“Meg’s gone, gone, gone,” she sing-songs. “That bitch who tried to sell us all out. Your precious little brother toasted her, didn’t you know? Little Sammy burned the life right out of her. We cheered.”
She’s not one of Lucifer’s, then. Doesn’t really narrow it down. “Who the fuck are you? Who were you leading? Who’s coming?”
“All of them.” She brings her face real close to his, draws the words out. “Aaall oooff theeeeemmm.”
“Yeah? I thought most of them are working for the other side?” Dean can’t not snarl back. He’s fucking terrified, for himself and for his brother – it’s an automatic reaction.
“If we found you, they will find you as well. But we found you first. I found you first.”
“Far as I can tell, you only found me.” There’s no hope for him. No fucking hope. He’s going to die here, taken apart by this demonic nutcase, and Dean can only hope that she’ll be quick, in the end, and that she’ll be gone by the time Michael brings him back.
For the first time he hopes that the others are not looking for him. He’d rather die of thirst a thousand times over while looking for the exit than have his brother run into the demons that have followed them.
“I don’t care for more,” she suddenly yells. “I was only looking for you. Where the others are, I don’t give a fuck! This is as far as my contract goes.”
“What contract?” Dean can’t quite follow. It’s either because of his ringing head or because she’s not making any fucking sense.
“I’ll take you apart, bit by bit,” she promises, her voice all calm again. “I’ll take my time, like you did with me. I’ll experiment. And when you are small enough to be carried comfortably, I might take you along and we’ll find the others and I’ll let you watch what they are doing to your brother before I rip out your eyes and eat them. But before that I want you all for my-” She stops, suddenly, as if a thought just came to her. “But that might not work because you’d be dead before then. People can die in the real world. Not like in Hell where the pain just goes on forever.” She’s yelling again, and Dean’s stomach clenches, turns to ice.
“Who are you?” he whispers.
“I was your first,” she whispers back, into his ear. “I was the one Alastair gave to you as a gift, as a reward, as a toy. When he taught you to like it. And you liked it sooo much.” She’s rubbing against him now, pressing her body against his in a far too intimate way that makes his skin crawl and his frozen stomach turn. “You liked me so much that you would not let me go. Not even when I begged for mercy. Not even when I gave up and in and tried to make the same choice you made. You wouldn’t let me go!”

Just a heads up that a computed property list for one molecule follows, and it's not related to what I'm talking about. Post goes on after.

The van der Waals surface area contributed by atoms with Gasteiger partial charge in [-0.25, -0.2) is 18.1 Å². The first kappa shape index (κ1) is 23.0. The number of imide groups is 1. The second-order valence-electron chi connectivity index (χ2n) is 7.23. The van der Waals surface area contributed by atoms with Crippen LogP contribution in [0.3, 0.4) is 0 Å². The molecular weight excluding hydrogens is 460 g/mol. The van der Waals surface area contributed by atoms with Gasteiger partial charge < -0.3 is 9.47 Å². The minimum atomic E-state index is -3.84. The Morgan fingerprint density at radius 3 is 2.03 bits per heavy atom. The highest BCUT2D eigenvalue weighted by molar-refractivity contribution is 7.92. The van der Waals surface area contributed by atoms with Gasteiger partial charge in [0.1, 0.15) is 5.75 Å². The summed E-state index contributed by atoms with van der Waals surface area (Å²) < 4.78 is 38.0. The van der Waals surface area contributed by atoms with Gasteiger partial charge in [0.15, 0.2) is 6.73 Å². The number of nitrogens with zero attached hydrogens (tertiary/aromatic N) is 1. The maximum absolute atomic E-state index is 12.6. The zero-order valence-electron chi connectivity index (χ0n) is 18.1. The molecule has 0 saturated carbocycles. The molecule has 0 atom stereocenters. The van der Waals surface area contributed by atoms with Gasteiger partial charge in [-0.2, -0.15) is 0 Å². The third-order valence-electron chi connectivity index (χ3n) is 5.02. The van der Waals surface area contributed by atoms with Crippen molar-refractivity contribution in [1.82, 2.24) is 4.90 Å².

And Dean remembers her now. It’s like her words have opened a door in his mind to all the memories of Hell he usually keeps locked away somewhere out of reach just for the sake of survival. But he never truly forgot – and how could he forget her, that vile creature Alastair gave to him when Dean first gave in? That chunk of meat on his very own rack. That thing that twitched and screamed.
His mind had still been reeling with the magnitude of his defeat after he had given in, when the thought of going through another session had been too much to bear (he could have made another one, and another, and another ten, or hundred, but it wouldn’t stop at a hundred, or a thousand, and his soul had submitted before the prospect of eternal agony) and he had given in with a whisper, barely a nod. He’d given in before, had agreed to torture and maim and become Alastair’s pupil rather than his toy, but he had never meant it. Had planned to take the knife offered to him and use it to fight his way out. They had always seen through it, had never let him go. Only when Dean said Yes that time and Alastair lifted him off the rack (so fucking gentle, like a father or a lover) did he realize that this time he was willing. This time he had no hope. (This time he was utterly and completely broken.)